I'm still training. I took two days off, with no running, and I took the rest of the week pretty easy, just one run a day. But I'm still feeling tired from the trip, I'm still sleeping a ton at night. I'm definitely taking it one day at a time, I'm not hitting it yet.

FW: Beyond Mt. SAC, have you planned any other races, other than the Trials?
I'll do Pre, [the adidas Oregon Track Classic], and Home Depot. Depending on how I run at Mt. SAC, I'll probably do two more 1,500s and another 5.

FW: At the Trials, you're planning to run both the 1,500 and 5,000?
Yes. So much can happen during the season, it just depends on how my season unfolds and how I'm feeling in both events. As of now, I'm planning on doing both, but I'm still focusing more on the 5K at this point.

FW: Although you're already an Olympian, it would probably be nice to have some advance notice if you go to the Olympics in the future.
Yeah, a victory lap would be nice. [In 2000], it was a bummer at the Trials, although we had a blast when we found out in Sydney. Making it with the time, with the place, on that day would be really nice.

FW: When did you start working with [your current coach], Brad Hudson?
Just this past December. After I had the baby, that same year my coach, Jason Drake, took a coaching job at [Washington State]. I had Cruz, and coming back, I pretty much just coached myself. I kind of simulated what Alan does, which ended up not being what I needed to be doing. I felt really bad pretty much all of last year, especially after the indoor season. Looking back, I was just making a lot of mistakes and at the end of the season, I just felt like I really needed a coach.

I called a couple coaches and did some of my own research, and simultaneously, Steve Slattery was reevaluating the way that he trains. He's good friends with Brad, and they came up with a plan for what they were going to be doing. Brad is just always researching and reading, he's been involved with the sport since he was 12 years old, so he's a wealth of knowledge. I'd just been doing a lot of investigating as far as middle distance training goes, how the best 5k/3k runners in the world do actually train. So I kind of had come up with a plan on my own, and Brad and Steve were like, 'Hey, wait a second.' So I sat down and talked to them. I definitely wasn't completely convinced at first when I kind of heard what he thought I should be doing, it definitely took some coaxing. But everything Brad has ever asked me to do, he hands me a packet of research backing it, so I just decided to give it a try and kind of hand things over to him completely.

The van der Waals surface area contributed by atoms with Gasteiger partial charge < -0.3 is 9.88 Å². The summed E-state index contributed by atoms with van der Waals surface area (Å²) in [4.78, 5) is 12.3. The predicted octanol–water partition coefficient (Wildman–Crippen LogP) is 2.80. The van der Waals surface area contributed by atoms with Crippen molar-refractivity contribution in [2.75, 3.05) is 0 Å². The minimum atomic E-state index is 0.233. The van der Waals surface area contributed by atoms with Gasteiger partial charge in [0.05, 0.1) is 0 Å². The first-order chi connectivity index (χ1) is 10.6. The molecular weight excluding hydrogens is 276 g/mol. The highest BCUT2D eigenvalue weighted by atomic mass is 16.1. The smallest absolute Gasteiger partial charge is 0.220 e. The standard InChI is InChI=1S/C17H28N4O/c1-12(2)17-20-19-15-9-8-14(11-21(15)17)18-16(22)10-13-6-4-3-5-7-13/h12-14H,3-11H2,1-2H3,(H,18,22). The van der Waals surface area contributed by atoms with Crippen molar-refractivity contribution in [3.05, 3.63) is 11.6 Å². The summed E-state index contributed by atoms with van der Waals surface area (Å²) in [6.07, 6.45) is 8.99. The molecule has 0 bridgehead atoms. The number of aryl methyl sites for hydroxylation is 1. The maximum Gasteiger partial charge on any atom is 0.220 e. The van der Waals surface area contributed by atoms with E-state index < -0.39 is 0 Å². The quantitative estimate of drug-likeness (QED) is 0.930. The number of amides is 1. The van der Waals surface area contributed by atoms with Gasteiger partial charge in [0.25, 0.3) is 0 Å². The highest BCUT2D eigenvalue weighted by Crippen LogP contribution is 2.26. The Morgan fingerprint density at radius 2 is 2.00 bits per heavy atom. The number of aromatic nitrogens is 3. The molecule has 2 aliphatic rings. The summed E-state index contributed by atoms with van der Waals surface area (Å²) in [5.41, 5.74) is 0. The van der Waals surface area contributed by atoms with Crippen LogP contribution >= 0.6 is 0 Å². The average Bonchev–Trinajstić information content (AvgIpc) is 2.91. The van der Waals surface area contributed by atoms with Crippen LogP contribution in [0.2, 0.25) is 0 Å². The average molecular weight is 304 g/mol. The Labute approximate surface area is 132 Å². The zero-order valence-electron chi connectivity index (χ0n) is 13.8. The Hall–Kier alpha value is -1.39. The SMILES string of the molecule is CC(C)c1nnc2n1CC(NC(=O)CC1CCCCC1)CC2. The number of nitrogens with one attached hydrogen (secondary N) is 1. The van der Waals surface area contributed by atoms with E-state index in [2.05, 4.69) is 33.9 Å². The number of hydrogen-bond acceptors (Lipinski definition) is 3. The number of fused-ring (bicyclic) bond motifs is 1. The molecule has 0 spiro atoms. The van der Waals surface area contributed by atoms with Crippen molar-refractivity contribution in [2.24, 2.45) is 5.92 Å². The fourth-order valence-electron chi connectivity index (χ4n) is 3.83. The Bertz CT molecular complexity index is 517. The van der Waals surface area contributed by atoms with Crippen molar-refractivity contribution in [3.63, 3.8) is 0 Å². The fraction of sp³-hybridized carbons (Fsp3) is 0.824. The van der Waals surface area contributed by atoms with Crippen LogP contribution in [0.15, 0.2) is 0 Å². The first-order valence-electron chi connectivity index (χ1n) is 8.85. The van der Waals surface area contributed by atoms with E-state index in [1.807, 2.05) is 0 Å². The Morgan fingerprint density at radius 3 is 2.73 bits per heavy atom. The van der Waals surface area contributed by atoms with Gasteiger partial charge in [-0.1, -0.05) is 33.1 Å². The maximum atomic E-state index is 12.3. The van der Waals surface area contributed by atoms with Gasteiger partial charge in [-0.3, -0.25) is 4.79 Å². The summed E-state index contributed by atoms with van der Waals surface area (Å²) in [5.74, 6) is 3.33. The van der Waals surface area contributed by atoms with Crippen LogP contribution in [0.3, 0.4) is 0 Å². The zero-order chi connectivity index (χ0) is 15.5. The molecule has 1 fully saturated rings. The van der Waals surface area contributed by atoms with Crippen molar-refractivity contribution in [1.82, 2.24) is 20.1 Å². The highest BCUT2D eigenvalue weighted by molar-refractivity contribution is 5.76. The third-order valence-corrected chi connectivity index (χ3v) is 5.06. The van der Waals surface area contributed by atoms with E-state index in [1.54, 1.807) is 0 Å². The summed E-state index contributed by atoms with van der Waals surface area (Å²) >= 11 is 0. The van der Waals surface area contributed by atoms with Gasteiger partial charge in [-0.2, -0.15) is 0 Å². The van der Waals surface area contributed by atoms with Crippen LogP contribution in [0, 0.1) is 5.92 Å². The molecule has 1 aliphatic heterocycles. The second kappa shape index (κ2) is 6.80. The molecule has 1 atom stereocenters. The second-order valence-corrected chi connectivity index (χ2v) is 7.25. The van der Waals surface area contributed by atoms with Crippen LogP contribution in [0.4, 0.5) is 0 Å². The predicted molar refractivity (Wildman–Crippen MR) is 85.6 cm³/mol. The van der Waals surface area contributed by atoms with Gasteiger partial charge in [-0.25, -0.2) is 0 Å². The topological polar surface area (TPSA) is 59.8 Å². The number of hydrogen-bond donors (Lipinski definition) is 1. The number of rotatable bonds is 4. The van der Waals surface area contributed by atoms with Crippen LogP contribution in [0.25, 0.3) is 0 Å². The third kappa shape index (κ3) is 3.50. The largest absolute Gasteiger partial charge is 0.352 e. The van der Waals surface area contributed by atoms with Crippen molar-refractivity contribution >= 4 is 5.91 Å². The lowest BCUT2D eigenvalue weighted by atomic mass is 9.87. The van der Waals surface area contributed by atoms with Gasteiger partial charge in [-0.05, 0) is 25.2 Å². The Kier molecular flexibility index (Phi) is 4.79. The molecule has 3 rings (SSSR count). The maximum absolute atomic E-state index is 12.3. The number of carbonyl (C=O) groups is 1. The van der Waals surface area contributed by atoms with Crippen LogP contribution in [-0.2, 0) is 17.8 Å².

FW: You're doing less mileage this year?
I am. Last year I got up to about 95, and I don't think I've gone over 80 this year.

FW: What about the mileage has changed? Is it higher quality?
It is. I run twice a day every day, except for Saturday and Sunday. Last year, I think my fastest easy day the whole year was about 7:15 pace, and now I'll run close to 6:40s by the end of the run. Also, I'm only doing long runs maybe once every three weeks. During my buildup, when I wasn't doing workouts yet, I would do them once a week, but that's been the biggest change for me, pretty much, taking out a very hard long run.

FW: Are there any challenges associated with training for a 1,500 at altitude?
No, I think it's truthfully more challenging to train for a 5K. You can do speedwork up here just fine. It's the long interval stuff that's really tricky and hard to recover from. You have to take [more rest] between sets, it's tough to do.

FW: Can you tell us a little about your decision to have a baby in the middle of your career? We hear a lot about the guidelines for pregnant runners, were those guidelines any different for an elite runner?